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BMC reaches 'new low' in Modak Sagar to solve water woes

Mumbai civic body, with help of engineers from the state water department, 'tapped' the Modak Sagar reservoir to further reduce the lowest drawable levels; a new inlet was created to ensure supply for nine more days

The Brihanmumbai Municipal Corporation became the first municipal body in the country to carry out a lake tapping experiment successfully.

Mayor Sunil Prabhu, Sena chief Uddhav Thackeray, civic chief Sitaram Kunte are present as the button is pressed to trigger dynamite blasts. Pics/Atul Kamble
Mayor Sunil Prabhu, Sena chief Uddhav Thackeray, civic chief Sitaram Kunte are present as the button is pressed to trigger dynamite blasts. Pics/Atul Kamble

Yesterday, the civic officials, with help from engineers in the state government’s water resources department, started operating a new outlet which can withdraw water from the Modak Sagar reservoir for nine more days than its current operating capacity.

The hexagonal tunnel shaft where the three inlets empty out water they get from the lake
The hexagonal tunnel shaft where the three inlets empty out water they get from the lake

In the tapping process, officials connected a third inlet to the reservoir that supplies water towards the pumping system. This inlet is at a further lower level inside the lake, ensuring that the lowest drawable level falls further and more water can be extracted from the lake.

As a result of the new inlet at a lower level from THD, more water can be extracted from the Modak Sagar lake, which is situated near Shahpur, Thane district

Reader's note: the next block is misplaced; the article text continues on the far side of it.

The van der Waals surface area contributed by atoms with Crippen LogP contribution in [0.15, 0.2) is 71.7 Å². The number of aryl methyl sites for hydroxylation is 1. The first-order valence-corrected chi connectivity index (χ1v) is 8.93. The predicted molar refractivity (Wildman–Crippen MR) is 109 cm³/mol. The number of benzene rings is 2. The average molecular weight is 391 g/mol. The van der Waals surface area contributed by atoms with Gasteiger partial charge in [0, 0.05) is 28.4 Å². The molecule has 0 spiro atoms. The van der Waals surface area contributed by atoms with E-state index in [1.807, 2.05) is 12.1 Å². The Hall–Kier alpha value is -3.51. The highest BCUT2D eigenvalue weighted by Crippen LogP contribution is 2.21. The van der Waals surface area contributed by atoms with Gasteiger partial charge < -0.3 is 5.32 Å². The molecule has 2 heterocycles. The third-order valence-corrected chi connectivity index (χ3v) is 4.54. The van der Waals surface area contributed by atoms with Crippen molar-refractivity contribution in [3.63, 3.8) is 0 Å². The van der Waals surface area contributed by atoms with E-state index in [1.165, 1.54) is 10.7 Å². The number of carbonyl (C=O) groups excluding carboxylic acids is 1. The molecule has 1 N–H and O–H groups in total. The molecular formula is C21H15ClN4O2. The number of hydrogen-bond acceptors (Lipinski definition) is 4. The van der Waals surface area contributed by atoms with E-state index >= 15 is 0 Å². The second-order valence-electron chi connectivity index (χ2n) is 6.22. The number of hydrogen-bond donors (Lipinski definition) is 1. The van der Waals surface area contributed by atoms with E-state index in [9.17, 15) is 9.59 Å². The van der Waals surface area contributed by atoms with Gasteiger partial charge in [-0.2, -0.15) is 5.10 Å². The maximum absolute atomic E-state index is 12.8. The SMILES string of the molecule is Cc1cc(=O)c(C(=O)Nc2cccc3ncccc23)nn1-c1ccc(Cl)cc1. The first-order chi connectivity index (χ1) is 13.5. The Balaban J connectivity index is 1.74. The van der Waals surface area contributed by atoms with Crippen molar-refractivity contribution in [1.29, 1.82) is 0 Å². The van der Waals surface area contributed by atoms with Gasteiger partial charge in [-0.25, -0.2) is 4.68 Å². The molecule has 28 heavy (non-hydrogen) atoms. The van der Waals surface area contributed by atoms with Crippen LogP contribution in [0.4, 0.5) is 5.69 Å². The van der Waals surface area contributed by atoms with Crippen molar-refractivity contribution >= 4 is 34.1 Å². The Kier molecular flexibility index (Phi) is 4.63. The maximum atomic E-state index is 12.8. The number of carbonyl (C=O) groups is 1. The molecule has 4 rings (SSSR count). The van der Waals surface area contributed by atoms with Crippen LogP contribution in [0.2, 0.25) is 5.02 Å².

As a result of the new inlet at a lower level from THD, more water can be extracted from the Modak Sagar lake, which is situated near Shahpur, Thane district

The project was executed under the technical guidance of Dr Deepak Modak, chief engineer (civil) and Rajneesh Shukla, superintendent engineer, from the water resources department of the state government. The duo have been working extensively on the project for the past three months.

In 2012, tapping was done in the Koyna dam. “At that time, the state’s engineers were helped by consultants from Norway. This time, we haven’t taken any foreign consultant’s help. Tapping Modak Sagar dam was challenging,” said Modak.

How it’s done
The Modak Sagar reservoir already had two inlets the first at 156 metres from Town Hall datum (THD), a reference level used to determine levels of drainage, road and other civic amenities. The second is at a height of 146 metres THD, which was excavated this year on March 29. The new inlet is at 136 metres THD, the lowest of the three, thereby making a large volume of earlier unused water now available. Each inlet is 195 metres long.

Tapping involves blasting away the layer of protective rock between the lake and the inlet. The rock plug, as it is called, is drilled with reamer holes; its size and location is determined after a detailed geological study of rock mass below the lake. A ‘muck pit’ is created below the blast site, where the rock can fall in after it has been blown away. The quantity of explosives is just enough to remove the rock plug and create a hole to let the water flow in.

Around 1 pm yesterday, the button to detonate the 180 kg of dynamite was pressed and water rushed in with great force. Civic chief Sitaram Kunte, Mayor Sunil Prabhu, Shiv Sena chief Uddhav Thackeray were present for the occasion. All three inlets empty into a hexagonal intake shaft tunnel 104 metres deep.

From here, water is diverted to Bell Nallah and further on to the Bhandup pumping station. Since the diameter of the inlet is only 3 metres, rock fragments and silt from the lake bottom settled at the entrance of the inlet and the flow is not to its full capacity. These impediments will be cleared after monsoon. The new inlet will be able to supply 36,000 million litres of water, which will last the city for an additional nine days.

The project is part of the Rs 222-crore Middle Vaitarna Project, which seeks to augment water supply to the city by 455 million litres daily (MLD). 35 per cent of this project is funded by the Centre, 15 per cent by the state and the rest by the BMC. The city currently uses 3,750 MLD.

Official speak
“With this experiment, the lowest water drawable limit of Modak Sagar has reduced. Now, we can use the water four metres below the lake level that was earlier unused,” said civic chief Sitaram Kunte.

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